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How can I get base current in this simple transistor switch?

  1. Jun 23, 2015 #1

    goodphy

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    Gold Member

    Hello.

    Please look at the attached figure first, which is cut image from transistor section of HyperPhysics.

    In this circuit, I only need to know base current or base voltage, IB. In order to know this VB must be known but it is already given as 0.6 V. How this value is obtained? I don't think this is given parameter for each transistor and it seems enough external parameters to fully describe this circuit is already specified.

    Could you please figure out What I've missed in circuit analysis?
     

    Attached Files:

  2. jcsd
  3. Jun 23, 2015 #2

    NascentOxygen

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    The base-emitter is a silicon P-N junction, so exhibits the V-I relationship of the typical P-N junction. For the range of currents over which a small signal transistor will be operated the B-E voltage is approximately 0.6v. (At the low end of expected currents, VBE will be around 0.5V, while at the upper end it may be 0.7V.) So you can assume that whileever that junction is forward biassed and is conducting base current, the B-E voltage is close to 0.6V.
     
  4. Jun 23, 2015 #3

    goodphy

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    Oh thanks for quick reply! But I still don't get one point. Can I really assume that forward bias voltage for base-emitter is always 0.6 V in whatever circuit is made with this transistor? I mean...every element of circuit has its own voltage drop along it when the current is going through. When current is going high, voltage drop is high. This is passive element example thus it may be not relevant to transistor but my point is that the voltage drop (here voltage base-emitter) should be externally dependent parameter unless it has voltage regulation. How can I have guaranty of such 0.6 V bias?
     
  5. Jun 23, 2015 #4

    NascentOxygen

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    You can assume 0.6V - 0.7V whenever this transistor is given forward base current.

    Do a google search for the V-I curve of a silicon PN junction (diode).
     
  6. Jun 23, 2015 #5

    CWatters

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    Note that in this problem..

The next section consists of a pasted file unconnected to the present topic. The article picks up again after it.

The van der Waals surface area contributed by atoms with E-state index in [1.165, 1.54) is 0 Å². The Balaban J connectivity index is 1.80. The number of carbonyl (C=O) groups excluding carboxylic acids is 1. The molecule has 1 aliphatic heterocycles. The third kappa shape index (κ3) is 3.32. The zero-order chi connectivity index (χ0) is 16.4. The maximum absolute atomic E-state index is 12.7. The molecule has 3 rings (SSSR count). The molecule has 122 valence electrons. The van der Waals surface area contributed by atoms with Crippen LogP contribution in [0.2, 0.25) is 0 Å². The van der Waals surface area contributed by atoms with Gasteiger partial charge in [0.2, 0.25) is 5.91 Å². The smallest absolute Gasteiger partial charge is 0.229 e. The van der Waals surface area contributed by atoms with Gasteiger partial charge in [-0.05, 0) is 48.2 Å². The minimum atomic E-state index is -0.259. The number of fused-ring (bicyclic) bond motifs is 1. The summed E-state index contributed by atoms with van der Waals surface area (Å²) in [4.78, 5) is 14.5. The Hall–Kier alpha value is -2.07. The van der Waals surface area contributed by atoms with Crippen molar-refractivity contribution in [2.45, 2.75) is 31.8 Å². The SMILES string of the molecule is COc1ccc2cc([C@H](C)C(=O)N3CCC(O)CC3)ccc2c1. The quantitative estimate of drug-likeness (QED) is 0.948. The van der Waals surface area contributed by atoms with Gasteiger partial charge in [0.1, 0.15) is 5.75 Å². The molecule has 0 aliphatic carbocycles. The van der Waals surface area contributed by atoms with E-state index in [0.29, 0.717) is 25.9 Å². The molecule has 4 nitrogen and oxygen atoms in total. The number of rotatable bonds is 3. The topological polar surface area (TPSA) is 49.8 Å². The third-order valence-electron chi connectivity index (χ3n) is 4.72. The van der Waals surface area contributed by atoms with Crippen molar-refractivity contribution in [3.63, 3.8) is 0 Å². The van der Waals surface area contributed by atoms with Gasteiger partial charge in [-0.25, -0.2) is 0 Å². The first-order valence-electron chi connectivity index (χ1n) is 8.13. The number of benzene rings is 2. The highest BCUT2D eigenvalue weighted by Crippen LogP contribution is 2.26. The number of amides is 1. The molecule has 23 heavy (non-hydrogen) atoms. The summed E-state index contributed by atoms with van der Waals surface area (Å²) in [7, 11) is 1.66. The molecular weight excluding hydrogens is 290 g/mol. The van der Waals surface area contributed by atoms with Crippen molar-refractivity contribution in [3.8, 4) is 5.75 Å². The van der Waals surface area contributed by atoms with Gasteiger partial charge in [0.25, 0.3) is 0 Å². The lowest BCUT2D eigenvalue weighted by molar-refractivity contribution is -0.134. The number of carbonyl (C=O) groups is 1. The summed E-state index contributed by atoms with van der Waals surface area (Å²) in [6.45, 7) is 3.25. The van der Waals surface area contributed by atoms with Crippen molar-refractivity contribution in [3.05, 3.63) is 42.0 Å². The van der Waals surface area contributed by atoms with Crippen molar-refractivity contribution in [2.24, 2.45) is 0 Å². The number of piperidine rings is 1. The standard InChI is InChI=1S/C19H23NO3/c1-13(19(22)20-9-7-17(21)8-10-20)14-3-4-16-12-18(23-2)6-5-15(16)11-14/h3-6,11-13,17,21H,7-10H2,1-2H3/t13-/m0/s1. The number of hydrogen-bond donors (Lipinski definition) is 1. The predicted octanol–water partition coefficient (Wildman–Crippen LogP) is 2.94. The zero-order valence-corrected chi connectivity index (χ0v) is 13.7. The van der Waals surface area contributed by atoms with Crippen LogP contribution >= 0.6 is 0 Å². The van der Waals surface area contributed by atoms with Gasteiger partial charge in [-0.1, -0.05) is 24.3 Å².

Ib = (10-Vbe)/1000

    So if

    Vbe = 0.5 then Ib = 9.5mA
    Vbe = 0.7 then Ib = 9.3mA

    So an "error" in the value you use or assume for Vbe only has a small effect on the value of Ib. You might consider that the exact value of Vbe doesn't matter in this circuit.

    Many transistor parameters are subject to manufacturing tolerance. For example the gain of a transistor might vary from 80 to 200. Good engineering design ensures that the circuit will work for all values between 80 and 200.
     
  7. Jun 23, 2015 #6

    goodphy

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    All right. It looks like that I need to accept 0.6 V is typical forward biasing voltage in base-emitter junction in at least active mode. However, If it is possible, can I get some mathematical expression or graphical form of relation between IB and VB? As suggested, I've found figure like the attached image but even this figure doesn't explicitly tell this relationship.

    In addition, 0.6 V even holds for other mode such as saturation and cut-off mode?
     

    Attached Files:

  8. Jun 24, 2015 #7

    goodphy

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    Actually for my last reply in this post, I've found that silicon PN junction depletion layer voltage (due to space charge) or built-in voltage is about 0.6 V. That is why this number is given as firstly suggested by NascentOxygen since this voltage must be overcome to current flows. Although I still don't have clear equation to get VB in circuit.
     
  9. Jun 24, 2015 #8

    NascentOxygen

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    In cut-off there is no base drive, so you mustn't expect the 0.6V figure to still hold.

    If you really wanted to theoretically calculate VB then you would use the exponential relation between base current and base voltage, including its temperature dependence. You would have to employ a numerical method to solve the mathematics. For normal conditions, with these small signal BJTs, the result you end up with won't differ much from 0.6V.
     
  10. Jun 24, 2015 #9

    CWatters

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